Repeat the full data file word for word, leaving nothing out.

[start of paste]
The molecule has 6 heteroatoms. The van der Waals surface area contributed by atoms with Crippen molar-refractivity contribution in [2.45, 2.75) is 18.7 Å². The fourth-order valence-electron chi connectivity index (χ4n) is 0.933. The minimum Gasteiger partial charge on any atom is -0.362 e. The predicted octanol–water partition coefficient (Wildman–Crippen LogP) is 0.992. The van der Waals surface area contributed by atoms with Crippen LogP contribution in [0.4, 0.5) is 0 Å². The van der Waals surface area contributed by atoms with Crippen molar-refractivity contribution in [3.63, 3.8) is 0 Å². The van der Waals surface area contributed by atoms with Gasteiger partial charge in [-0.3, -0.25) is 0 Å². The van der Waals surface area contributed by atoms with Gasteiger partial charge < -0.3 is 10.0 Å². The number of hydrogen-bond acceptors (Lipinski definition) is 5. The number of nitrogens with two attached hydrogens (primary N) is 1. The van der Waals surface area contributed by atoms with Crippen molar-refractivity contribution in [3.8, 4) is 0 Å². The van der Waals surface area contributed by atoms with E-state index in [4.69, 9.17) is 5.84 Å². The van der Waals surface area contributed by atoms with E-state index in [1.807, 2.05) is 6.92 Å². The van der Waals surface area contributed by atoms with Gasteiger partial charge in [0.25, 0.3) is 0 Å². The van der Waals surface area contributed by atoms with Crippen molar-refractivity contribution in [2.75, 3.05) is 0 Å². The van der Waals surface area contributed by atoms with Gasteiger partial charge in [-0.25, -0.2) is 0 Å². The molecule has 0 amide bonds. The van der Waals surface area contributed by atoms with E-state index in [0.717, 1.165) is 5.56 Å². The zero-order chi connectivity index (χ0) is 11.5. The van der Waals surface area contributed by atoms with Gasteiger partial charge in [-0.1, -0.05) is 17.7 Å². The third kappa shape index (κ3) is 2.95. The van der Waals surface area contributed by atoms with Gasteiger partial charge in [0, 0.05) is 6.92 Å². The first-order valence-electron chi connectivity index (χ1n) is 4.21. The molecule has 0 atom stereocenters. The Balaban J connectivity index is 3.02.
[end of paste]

The molecule has 6 heteroatoms. The van der Waals surface area contributed by atoms with Crippen molar-refractivity contribution in [2.45, 2.75) is 18.7 Å². The fourth-order valence-electron chi connectivity index (χ4n) is 0.933. The minimum Gasteiger partial charge on any atom is -0.362 e. The predicted octanol–water partition coefficient (Wildman–Crippen LogP) is 0.992. The van der Waals surface area contributed by atoms with Crippen LogP contribution in [0.4, 0.5) is 0 Å². The van der Waals surface area contributed by atoms with Crippen molar-refractivity contribution in [3.63, 3.8) is 0 Å². The van der Waals surface area contributed by atoms with Gasteiger partial charge in [-0.3, -0.25) is 0 Å². The van der Waals surface area contributed by atoms with Gasteiger partial charge < -0.3 is 10.0 Å². The number of hydrogen-bond acceptors (Lipinski definition) is 5. The number of nitrogens with two attached hydrogens (primary N) is 1. The van der Waals surface area contributed by atoms with Crippen molar-refractivity contribution in [3.8, 4) is 0 Å². The van der Waals surface area contributed by atoms with E-state index in [4.69, 9.17) is 5.84 Å². The van der Waals surface area contributed by atoms with E-state index in [1.807, 2.05) is 6.92 Å². The van der Waals surface area contributed by atoms with Gasteiger partial charge in [0.25, 0.3) is 0 Å². The van der Waals surface area contributed by atoms with Crippen molar-refractivity contribution in [2.75, 3.05) is 0 Å². The van der Waals surface area contributed by atoms with Gasteiger partial charge in [-0.25, -0.2) is 0 Å². The molecule has 0 amide bonds. The van der Waals surface area contributed by atoms with E-state index in [0.717, 1.165) is 5.56 Å². The zero-order chi connectivity index (χ0) is 11.5. The van der Waals surface area contributed by atoms with Gasteiger partial charge in [-0.1, -0.05) is 17.7 Å². The third kappa shape index (κ3) is 2.95. The van der Waals surface area contributed by atoms with Gasteiger partial charge in [0, 0.05) is 6.92 Å². The first-order valence-electron chi connectivity index (χ1n) is 4.21. The molecule has 0 atom stereocenters. The Balaban J connectivity index is 3.02.